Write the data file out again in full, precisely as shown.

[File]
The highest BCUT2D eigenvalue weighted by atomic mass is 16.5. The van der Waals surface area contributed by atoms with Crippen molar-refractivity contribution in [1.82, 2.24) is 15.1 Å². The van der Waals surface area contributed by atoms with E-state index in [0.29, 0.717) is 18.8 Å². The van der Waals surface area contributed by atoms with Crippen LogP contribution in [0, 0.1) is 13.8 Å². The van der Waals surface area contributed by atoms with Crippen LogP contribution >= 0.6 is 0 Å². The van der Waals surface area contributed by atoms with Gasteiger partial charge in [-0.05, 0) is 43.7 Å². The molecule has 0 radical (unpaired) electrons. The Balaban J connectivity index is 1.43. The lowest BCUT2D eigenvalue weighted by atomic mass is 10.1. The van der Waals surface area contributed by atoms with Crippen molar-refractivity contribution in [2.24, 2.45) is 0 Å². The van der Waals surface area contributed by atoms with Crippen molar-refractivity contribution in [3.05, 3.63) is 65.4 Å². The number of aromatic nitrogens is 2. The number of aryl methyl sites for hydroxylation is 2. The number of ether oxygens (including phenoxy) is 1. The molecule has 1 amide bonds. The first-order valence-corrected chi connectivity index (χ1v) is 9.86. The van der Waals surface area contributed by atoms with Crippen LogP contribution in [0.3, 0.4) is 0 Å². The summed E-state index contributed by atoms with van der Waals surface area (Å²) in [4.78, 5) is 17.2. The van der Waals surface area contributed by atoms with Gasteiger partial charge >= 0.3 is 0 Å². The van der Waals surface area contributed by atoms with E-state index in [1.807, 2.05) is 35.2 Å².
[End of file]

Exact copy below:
The highest BCUT2D eigenvalue weighted by atomic mass is 16.5. The van der Waals surface area contributed by atoms with Crippen molar-refractivity contribution in [1.82, 2.24) is 15.1 Å². The van der Waals surface area contributed by atoms with E-state index in [0.29, 0.717) is 18.8 Å². The van der Waals surface area contributed by atoms with Crippen LogP contribution in [0, 0.1) is 13.8 Å². The van der Waals surface area contributed by atoms with Crippen LogP contribution >= 0.6 is 0 Å². The van der Waals surface area contributed by atoms with Gasteiger partial charge in [-0.05, 0) is 43.7 Å². The molecule has 0 radical (unpaired) electrons. The Balaban J connectivity index is 1.43. The lowest BCUT2D eigenvalue weighted by atomic mass is 10.1. The van der Waals surface area contributed by atoms with Crippen molar-refractivity contribution in [2.24, 2.45) is 0 Å². The van der Waals surface area contributed by atoms with Crippen molar-refractivity contribution in [3.05, 3.63) is 65.4 Å². The number of aromatic nitrogens is 2. The number of aryl methyl sites for hydroxylation is 2. The number of ether oxygens (including phenoxy) is 1. The molecule has 1 amide bonds. The first-order valence-corrected chi connectivity index (χ1v) is 9.86. The van der Waals surface area contributed by atoms with Crippen LogP contribution in [0.3, 0.4) is 0 Å². The summed E-state index contributed by atoms with van der Waals surface area (Å²) in [4.78, 5) is 17.2. The van der Waals surface area contributed by atoms with Gasteiger partial charge >= 0.3 is 0 Å². The van der Waals surface area contributed by atoms with E-state index in [1.807, 2.05) is 35.2 Å².